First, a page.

The functional RRAM has a data storage capacity 20 times larger than flash memory, but consumes 200 times less power, said Ho Chia-hua of National Nano Device Laboratories under the NARC. The invention is expected to enter the phase of mass production within five to 10 years, Ho said.
He touted the new technology as a new road for the memory industry, as the technology to shrink the size of traditional flash memory is anticipated to reach a bottleneck by 2013.
Flash memory started with 90 nm process technology in 2004, which evolved to 32 nm this year and will shrink further to 22 nm in 2011, Ho said, adding that development is expected to stop there.
His research team, however, has successfully shrunk the size of the RRAM to 9 nm, while greatly reducing the power consumption by changing the chemical composition of the tungsten-oxide layer.
Despite using only a tiny amount of power, the new RRAM can store 500 gigabytes of data on a one-square-centimeter chip, Ho said.
The new technology will allow all kinds of data-processing electronic products to be reduced in size, he added.
Ho predicted that once mass production of the new RRAM begins, it will help promote Taiwan's global memory output from the present less-than 1 percent to 10 percent.
Wikipedia on Resistive random-access memory (RRAM)
Resistive random-access memory (RRAM) is a new non-volatile memory type being developed by many companies. The technology bears some similarities to CBRAM and phase change memory. Different forms of RRAM have been disclosed, based on different dielectric materials, spanning from perovskites to transition metal oxides to chalcogenides.
The basic idea is that a dielectric, which is normally insulating, can be made to conduct through a filament or conduction path formed after application of a sufficiently high voltage. The conduction path formation can arise from different mechanisms, including defects, metal migration, etc. Once the filament is formed, it may be reset (broken, resulting in high resistance) or set (re-formed, resulting in lower resistance) by an appropriately applied voltage.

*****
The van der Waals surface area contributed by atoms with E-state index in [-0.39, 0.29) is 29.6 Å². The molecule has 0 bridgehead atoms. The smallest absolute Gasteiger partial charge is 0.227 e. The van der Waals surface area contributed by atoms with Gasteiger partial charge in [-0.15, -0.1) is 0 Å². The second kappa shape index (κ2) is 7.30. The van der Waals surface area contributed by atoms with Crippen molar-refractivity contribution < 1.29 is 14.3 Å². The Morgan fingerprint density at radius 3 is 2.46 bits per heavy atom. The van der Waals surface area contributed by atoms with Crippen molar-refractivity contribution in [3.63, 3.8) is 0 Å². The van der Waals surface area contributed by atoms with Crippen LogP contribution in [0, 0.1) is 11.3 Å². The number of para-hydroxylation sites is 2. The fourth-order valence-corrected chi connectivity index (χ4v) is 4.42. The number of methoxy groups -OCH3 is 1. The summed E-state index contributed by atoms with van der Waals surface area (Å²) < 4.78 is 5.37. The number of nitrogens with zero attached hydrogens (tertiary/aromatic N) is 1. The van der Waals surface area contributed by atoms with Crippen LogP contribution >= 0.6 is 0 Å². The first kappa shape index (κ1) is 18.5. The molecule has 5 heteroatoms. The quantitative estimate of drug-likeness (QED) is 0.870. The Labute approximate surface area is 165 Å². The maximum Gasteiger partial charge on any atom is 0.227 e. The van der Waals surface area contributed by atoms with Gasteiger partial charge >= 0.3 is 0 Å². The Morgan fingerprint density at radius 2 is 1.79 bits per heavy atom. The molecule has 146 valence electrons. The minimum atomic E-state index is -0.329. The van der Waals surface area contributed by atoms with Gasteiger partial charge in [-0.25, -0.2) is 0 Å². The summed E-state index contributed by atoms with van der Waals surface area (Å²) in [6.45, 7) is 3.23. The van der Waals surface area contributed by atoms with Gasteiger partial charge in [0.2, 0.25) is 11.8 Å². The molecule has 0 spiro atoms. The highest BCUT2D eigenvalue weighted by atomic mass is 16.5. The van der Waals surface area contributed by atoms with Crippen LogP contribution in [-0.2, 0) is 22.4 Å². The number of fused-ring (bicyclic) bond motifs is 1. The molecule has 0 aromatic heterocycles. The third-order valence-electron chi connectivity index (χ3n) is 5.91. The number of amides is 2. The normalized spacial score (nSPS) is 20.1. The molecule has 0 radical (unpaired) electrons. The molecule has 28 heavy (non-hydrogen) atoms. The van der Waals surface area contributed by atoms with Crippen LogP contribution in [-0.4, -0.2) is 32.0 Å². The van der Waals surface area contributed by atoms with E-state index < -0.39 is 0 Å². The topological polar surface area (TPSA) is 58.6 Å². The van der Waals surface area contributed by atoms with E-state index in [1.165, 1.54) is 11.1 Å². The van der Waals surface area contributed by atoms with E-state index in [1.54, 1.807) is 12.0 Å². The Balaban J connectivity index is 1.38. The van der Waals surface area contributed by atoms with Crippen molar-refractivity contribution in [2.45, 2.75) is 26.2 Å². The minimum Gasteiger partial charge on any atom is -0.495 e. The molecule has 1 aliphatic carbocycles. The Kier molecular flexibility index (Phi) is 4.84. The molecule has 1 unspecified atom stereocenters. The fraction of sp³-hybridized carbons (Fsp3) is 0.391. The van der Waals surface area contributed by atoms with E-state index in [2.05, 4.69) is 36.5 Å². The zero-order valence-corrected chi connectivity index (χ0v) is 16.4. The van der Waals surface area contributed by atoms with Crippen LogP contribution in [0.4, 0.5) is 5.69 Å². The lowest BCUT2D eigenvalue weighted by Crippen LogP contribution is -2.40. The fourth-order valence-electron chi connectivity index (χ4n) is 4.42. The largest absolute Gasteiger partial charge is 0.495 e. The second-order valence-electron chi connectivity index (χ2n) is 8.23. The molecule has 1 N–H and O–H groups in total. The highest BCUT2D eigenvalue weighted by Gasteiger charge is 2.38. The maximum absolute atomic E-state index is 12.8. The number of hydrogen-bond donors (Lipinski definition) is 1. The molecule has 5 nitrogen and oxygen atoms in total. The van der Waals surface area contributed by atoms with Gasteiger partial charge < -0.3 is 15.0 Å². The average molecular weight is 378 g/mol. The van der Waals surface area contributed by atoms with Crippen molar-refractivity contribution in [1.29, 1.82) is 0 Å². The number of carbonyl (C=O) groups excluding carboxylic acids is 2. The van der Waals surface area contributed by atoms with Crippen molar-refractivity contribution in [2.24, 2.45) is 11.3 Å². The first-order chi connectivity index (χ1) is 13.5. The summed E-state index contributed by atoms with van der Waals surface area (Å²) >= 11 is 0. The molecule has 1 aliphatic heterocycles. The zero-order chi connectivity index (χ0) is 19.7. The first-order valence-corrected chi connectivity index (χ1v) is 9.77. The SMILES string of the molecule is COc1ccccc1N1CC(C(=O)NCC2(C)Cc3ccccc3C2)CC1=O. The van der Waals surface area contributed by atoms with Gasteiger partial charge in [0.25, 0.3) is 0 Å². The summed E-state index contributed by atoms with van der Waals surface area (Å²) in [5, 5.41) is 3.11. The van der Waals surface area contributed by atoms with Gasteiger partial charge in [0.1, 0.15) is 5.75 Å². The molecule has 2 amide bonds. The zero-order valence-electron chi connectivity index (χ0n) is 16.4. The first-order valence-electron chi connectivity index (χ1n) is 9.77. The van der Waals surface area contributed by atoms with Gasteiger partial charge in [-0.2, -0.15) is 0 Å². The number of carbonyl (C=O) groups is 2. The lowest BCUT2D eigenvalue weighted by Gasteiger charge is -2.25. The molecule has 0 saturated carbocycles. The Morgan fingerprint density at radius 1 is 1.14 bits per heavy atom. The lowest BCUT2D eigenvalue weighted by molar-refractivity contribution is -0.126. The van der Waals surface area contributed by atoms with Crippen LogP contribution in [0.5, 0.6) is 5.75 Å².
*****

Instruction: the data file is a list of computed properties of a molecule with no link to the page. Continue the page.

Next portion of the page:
RRAM has the potential to become the front runner among other non-volatile memories. Compared to PRAM, RRAM operates at a faster timescale (switching time can be less than 10 ns), while compared to MRAM, it has a simpler, smaller cell structure (less than 8F² MIM stack). Compared to flash memory and racetrack memory, a lower voltage is sufficient and hence it can be used in low power applications.
ITRI has recently shown that RRAM is scalable below 30 nm. The motion of oxygen atoms is a key phenomenon for oxide-based RRAM; one study has indicated that oxygen motion may take place in regions as small as 2 nm.
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